Increasing Growth Is The Reason To Cut Taxes
December 8, 1999
Governor George W. Bush erred in not attributing a higher rate of economic growth to his tax plan. He has thereby denied himself an important argument for why we need a tax cut, and opened himself up to unnecessary criticism about its size and impact on the budget.
In his proposal, Gov. Bush says that the baseline economic assumption used is 2.7 percent growth in real gross domestic product over the next five years. This is odd because the U.S. economy has been growing at a 3.6 percent rate since 1992 -- thus it appears as if Gov. Bush's plan is actually going to cause a drop in economic growth.
Gov. Bush's modest growth estimate is actually a bit higher than the 2.5 percent rate estimated by the Congressional Budget Office. However, the CBO is notorious for underestimating growth. In January, CBO predicted 2.3 percent real growth this year. Economists now think that number will be closer to 3.8 percent.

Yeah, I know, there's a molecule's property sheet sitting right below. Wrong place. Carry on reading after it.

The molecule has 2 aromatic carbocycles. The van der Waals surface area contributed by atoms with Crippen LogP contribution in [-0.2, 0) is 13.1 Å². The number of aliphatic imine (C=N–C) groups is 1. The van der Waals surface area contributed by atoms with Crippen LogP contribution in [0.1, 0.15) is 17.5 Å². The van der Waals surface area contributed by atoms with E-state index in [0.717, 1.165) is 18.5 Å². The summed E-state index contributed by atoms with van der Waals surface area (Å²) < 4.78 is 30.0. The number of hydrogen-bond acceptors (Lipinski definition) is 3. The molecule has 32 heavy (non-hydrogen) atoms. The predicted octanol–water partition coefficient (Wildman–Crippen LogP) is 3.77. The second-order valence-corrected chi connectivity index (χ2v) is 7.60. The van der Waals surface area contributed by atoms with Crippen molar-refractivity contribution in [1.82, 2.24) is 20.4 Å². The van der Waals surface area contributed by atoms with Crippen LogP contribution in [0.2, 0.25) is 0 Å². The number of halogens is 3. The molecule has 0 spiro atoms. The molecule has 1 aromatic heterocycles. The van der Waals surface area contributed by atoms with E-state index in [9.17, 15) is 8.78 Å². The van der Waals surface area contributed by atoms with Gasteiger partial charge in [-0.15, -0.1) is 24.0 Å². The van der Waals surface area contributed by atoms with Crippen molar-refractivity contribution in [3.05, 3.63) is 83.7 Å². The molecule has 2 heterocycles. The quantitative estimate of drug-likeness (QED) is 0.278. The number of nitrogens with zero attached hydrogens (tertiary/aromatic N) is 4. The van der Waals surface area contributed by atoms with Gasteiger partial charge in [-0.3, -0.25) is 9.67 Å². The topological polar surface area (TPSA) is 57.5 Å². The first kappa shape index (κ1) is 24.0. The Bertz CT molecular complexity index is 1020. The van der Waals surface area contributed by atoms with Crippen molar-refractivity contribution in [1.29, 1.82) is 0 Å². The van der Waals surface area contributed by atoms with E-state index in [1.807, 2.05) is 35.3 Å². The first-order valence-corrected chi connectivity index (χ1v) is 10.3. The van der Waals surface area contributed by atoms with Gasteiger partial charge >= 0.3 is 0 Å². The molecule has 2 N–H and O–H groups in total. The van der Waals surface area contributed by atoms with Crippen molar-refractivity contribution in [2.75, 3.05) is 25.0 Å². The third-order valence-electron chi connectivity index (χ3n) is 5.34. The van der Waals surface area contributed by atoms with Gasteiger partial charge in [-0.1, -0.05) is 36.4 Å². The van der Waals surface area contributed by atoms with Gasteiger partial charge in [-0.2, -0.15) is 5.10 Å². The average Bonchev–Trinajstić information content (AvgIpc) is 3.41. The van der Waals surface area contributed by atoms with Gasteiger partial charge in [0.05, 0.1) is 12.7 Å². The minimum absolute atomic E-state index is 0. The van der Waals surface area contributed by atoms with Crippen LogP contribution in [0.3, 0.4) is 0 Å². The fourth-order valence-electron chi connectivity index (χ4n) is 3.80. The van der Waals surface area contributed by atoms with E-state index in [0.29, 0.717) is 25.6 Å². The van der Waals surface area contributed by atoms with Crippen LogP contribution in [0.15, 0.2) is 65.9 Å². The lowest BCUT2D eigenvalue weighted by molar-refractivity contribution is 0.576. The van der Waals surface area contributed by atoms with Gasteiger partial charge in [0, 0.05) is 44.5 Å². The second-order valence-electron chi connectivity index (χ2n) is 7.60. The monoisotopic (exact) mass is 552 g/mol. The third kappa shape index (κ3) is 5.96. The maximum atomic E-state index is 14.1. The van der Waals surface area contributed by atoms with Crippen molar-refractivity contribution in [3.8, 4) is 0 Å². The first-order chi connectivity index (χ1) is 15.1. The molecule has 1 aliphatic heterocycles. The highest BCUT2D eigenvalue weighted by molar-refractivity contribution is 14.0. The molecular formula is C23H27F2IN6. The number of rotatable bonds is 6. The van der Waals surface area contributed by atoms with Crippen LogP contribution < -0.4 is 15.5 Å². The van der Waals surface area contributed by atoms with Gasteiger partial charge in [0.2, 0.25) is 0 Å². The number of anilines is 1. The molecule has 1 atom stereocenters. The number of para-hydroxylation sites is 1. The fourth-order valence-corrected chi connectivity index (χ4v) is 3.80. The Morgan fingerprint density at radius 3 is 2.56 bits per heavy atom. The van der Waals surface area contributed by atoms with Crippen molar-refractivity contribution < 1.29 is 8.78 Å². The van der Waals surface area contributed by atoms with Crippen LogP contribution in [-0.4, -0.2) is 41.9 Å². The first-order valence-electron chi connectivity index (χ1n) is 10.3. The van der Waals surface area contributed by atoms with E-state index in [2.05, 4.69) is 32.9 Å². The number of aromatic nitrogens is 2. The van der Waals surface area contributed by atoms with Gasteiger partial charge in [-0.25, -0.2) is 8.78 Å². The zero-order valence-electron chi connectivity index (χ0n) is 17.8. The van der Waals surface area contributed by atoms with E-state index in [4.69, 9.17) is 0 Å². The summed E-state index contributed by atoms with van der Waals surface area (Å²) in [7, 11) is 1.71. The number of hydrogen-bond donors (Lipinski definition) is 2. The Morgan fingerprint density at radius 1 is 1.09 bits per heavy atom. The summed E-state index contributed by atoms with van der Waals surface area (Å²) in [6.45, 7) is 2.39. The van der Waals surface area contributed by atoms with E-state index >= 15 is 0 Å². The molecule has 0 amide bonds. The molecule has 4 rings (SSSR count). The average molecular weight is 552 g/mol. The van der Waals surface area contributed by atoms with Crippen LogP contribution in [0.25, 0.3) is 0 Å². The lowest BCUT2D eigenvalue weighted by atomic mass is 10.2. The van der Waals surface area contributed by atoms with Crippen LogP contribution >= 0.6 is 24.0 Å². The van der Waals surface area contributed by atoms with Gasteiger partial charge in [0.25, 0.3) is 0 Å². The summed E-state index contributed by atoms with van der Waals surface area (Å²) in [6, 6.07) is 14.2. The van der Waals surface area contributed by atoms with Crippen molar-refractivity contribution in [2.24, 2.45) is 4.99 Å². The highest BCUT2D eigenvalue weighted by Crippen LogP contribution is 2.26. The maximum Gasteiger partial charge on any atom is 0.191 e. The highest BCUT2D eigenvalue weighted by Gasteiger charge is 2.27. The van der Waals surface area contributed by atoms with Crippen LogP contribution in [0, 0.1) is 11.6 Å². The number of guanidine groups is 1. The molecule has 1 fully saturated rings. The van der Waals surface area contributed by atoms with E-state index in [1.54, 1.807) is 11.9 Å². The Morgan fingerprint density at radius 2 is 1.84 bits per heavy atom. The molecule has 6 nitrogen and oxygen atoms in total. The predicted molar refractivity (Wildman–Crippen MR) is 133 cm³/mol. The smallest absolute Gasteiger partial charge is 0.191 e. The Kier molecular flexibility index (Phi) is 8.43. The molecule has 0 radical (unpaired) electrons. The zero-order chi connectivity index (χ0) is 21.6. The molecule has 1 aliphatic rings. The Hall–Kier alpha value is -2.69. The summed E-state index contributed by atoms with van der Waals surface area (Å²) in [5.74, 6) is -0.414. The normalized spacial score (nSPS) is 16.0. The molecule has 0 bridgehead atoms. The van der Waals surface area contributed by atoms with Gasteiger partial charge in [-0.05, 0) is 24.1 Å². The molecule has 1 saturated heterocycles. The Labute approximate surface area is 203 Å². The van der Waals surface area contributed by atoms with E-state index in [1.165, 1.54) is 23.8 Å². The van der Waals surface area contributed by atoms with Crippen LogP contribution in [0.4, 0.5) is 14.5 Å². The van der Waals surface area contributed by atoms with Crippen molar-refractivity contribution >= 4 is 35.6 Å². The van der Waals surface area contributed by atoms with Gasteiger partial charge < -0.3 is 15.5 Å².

- Assuming no change in growth from a tax cut or tax increase creates a bias against tax cuts and in favor of tax increases.
- Politicians using static revenue estimates deny themselves the main argument in favor of tax cuts; namely, that they will raise growth, lower unemployment and increase family incomes.
Bush's approach is all the more strange given that former Senator Bob Dole used dynamic scoring for his 15 percent tax rate reduction in 1996, and many of his economic advisers are also Bush's advisers. Indeed, even liberal economists, such as Lawrence Chimerine of the Economic Strategy Institute, concede that tax cuts like Bush's will only lose 65 cents for every $1 of gross revenue loss.
Source: Bruce Bartlett, senior fellow, National Center for Policy Analysis, December 8, 1999.
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